Sonata for Violin and Cello
Piano Trio in A minor
Clara Mouriz (mezzo-soprano) with members of the Nash Ensemble [Ian Brown (piano), Philippa Davies (flute), Marianne Thorsen (violin) and Bjørg Lewis (cello)]
Reviewed by: Ben Hogwood
Reviewed: 25 February, 2014
Venue: Wigmore Hall, London
This lunchtime concert was recorded for broadcast on BBC Radio 3 as part of “Ravel Day” on Friday 7 March when the station will explore the composer’s output. Ravel himself played at Wigmore Hall on several occasions (or the Bechstein Hall as it was then known), his first appearance taking place in 1909.
The Nash Ensemble began with the Sonata for Violin and Cello, a lesser-known work begun in 1920 as a single movement tribute to Debussy, but fleshed out into a substantial four-movement piece. Marianne Thorsen and Bjørg Lewis were very closely attuned in this fine performance, though they did begin a little tentatively. The first movement grew in strength, and the full-bodied multiple-stopping implied far bigger forces than just the two instruments. Lewis’s walking bass in the scherzo was particularly well done, suggesting jazz drifting through an open window, while a gradual tightening of intensity in the slow movement led to a pained outburst, fully reflecting Ravel’s remark that “the music is stripped down to the bone”. Relief from this was found in the rustic finale, the two players impressive in their mastery of the many techniques demanded by the composer.
Chansons madécasses was commissioned by Elizabeth Sprague Coolidge in 1925 for the very specific combination of mezzo-soprano, flute, cello and piano. Ravel responded with typically imaginative and economic writing, though the subjects of the three chosen poems by Évariste-Désiré de Parny differ wildly. ‘Nahandove’ and ‘Il est doux’ (It is sweet) are softly focussed and more than a little steamy in content. Clara Mouriz created their rarefied atmosphere with a slight husk to her voice. The full tones were complemented by Lewis’s sinewy cello in ‘Nahandove’, who then duetted beautifully with Philippa Davies in ‘Il est doux’, where Ian Brown was a model of restraint. Most affecting, however, was the alarming call of ‘Aoua!’, which warned “Méfiez-vous des blancs, habitants du ravage” (Beware of white men, dwellers of the shore). This was a pertinent choice for Ravel, referring directly to a Moroccan chieftain rising up against the country’s French rulers in 1925. Mouriz was particularly stern here, the instrumentalists setting an ominous and compelling scene.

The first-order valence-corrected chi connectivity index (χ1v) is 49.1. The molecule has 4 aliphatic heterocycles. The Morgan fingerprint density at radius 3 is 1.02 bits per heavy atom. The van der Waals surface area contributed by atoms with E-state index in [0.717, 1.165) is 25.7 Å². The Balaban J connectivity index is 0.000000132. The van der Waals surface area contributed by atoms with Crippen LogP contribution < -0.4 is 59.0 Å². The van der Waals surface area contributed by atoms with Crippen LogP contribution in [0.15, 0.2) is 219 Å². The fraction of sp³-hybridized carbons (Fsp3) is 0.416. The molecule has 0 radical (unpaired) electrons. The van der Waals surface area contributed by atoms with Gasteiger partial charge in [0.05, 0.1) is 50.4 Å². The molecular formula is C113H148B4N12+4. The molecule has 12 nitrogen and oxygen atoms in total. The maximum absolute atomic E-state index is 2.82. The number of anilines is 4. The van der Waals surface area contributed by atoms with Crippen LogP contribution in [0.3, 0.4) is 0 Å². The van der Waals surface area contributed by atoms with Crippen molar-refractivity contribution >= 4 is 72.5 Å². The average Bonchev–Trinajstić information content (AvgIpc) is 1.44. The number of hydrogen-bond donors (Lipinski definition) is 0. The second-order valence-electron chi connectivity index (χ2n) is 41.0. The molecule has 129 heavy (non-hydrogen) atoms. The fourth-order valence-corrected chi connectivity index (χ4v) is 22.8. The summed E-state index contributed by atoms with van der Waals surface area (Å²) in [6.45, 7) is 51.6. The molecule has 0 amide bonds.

Completing the concert was the Piano Trio, in its centenary year. This performance served a reminder of what an incredibly responsive pianist Ian Brown is, his contributions full of the subtleties and attention to detail that gives Ravel’s music its essential light and shade. The dappled opening had just this and Marianne Thorsen’s second theme was given the right sense of aching nostalgia. The scherzo was a full blooded utterance, brilliantly played. The ‘Passacaglia’, meanwhile, took its time to grow, Brown’s low-register left-hand shaping seamlessly into Lewis’s yearning cello melody, and when the string-players were alone it was if they were singing ancient polyphony. The finale, beginning with shimmering harmonics, was truly Animé, surging forwards irrepressibly to a triumphant burst of fanfares, though tinged with a hint of dread – the anticipation of World War One impossible to ignore.